Shame

SEXUAL addiction, a topic many feature films have left to the comedy genre of cinema. From Woody Allen’s sexually obsessed writer Harry Block, in Deconstructing Harry, to Will Ferrell’s, ice skater, Chazz Michael Michaels, in Blades Of Glory, who refers to his addiction as: “A real disease, with doctors, medicine and everything.”

British director, Steve McQueen takes a serious look at sexual addiction, in his powerful New York based Drama, Shame. The film stars Irish actor Michael Fassbender, reuniting with McQueen, after previously collaborating together on, Hunger. British actress Carrey Mulligan also stars.

Fassbender plays Brandon Sullivan, a good looking, successful individual, who has carefully cultivated out a lifestyle that allows him to indulge in his sexual addiction. In the opening scenes of the film, his character has remarkable similarities to American Psychos’, Patrick Bateman. At times he seems detached from reality simply waiting for his next sexual fix.

Brandon doesn’t fit the perceived cinematic cliché of sexual addicts, his character is fit, good-looking, cool, and calm and collected. Ironically, it’s Brandon’s Womanising boss, David Fisher, played by James Badge Dale that fits the tried and tested  image of a sexual addict. A married man, who continues to womanise and flirt with women in bars, many of them more attracted to Fassbender’s quieter character.

When Brandon’s sister, Sissy, played by Carey Mulligan, arrives unannounced at his apartment, hoping for an indefinite stay, Brandon’s lifestyle is turned upside down. The two siblings have a complicated relationship, Brandon is a controlling individual, with clear intimacy issues, Sissy, the opposite, she is a vulnerable damaged young women, who desperately wishes to be loved. The relationship between the two has become damaged, the reason for which is never fully explored. Their relationship becomes increasingly awkward when Sissy begins an adulterous affair with Brandon’s boss, much to her brothers disgust.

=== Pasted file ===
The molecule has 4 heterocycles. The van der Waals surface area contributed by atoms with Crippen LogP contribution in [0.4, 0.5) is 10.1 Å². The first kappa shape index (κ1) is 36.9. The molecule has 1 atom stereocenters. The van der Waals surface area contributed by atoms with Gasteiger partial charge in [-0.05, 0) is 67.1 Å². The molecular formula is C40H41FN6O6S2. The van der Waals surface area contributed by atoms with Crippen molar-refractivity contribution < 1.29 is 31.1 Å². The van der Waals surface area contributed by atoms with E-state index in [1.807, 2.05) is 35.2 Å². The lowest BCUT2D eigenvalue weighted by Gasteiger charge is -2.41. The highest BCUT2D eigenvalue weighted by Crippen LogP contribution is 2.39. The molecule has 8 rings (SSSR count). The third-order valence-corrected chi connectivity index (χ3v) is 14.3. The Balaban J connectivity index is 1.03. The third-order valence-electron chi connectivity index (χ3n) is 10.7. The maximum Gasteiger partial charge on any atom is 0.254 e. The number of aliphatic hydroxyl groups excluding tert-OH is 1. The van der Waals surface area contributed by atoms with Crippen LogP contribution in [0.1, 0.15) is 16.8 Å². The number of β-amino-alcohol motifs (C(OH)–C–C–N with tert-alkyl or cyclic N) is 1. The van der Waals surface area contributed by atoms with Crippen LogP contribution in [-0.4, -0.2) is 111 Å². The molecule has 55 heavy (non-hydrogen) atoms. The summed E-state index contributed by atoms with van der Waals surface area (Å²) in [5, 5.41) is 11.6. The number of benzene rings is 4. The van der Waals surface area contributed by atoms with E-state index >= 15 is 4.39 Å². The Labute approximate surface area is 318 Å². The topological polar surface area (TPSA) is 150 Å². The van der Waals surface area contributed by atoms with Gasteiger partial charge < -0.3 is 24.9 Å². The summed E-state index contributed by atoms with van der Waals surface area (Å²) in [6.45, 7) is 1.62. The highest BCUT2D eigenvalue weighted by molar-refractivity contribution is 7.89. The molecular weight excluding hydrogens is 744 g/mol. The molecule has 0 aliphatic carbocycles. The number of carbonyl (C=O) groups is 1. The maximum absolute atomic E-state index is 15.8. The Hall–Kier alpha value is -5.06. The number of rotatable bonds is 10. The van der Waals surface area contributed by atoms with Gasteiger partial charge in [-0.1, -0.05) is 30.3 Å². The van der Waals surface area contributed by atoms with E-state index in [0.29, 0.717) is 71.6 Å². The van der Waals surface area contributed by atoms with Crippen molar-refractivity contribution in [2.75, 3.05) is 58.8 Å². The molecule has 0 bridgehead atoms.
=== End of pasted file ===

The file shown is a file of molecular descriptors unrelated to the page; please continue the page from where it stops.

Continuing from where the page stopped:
Sissy’s encroachment upon Brandon’s private life means, that as his sexual addiction escalates, he is forced to find alternative ways to fulfil his urges, outside the privacy of his home, leading to some shocking incidents.

In a painfully awkward scene, he goes on a date with a beautiful co-worker. He awkwardly attempts flirtatious small talk over dinner. Telling his date, he doesn’t believe in monogamy and that his longest relationship lasted only four months. Brandon describes himself to her as: “A neanderthal amongst homo sapiens.” As their relationship develops, Brandon is unable to take things further. His addiction is not about the intimacy that sex brings, but more so the physical release and need for control. His regular use of prostitutes allows him to act out this fantasy.

McQueen’s film, remarkably shot in only 25 days is visually stunning. For only his second feature, already his work has such an accomplished cinematic feel to it. His previous film, Hunger, which dealt with the IRA hunger strikers, was heralded as a challenging visceral experience.

He was awarded the Caméra d’Or at the Cannes festival in 2008, an award given to the best debut director at the festival. On the evidence of his second feature there is evidence of great work to come from the British director.

Shame is a powerful and shocking feature, its graphic sex scenes may not be every viewers taste, but it is a thought provoking film that explores the nature of a sexual addict.

Neither the characters of Brandon or Sissy display thoughts of shame throughout the feature, viewers are left to wonder if the shame they feel is hidden in their pasts. As Sissy tells her brother: “We’re not bad people, we just come from a bad place.”

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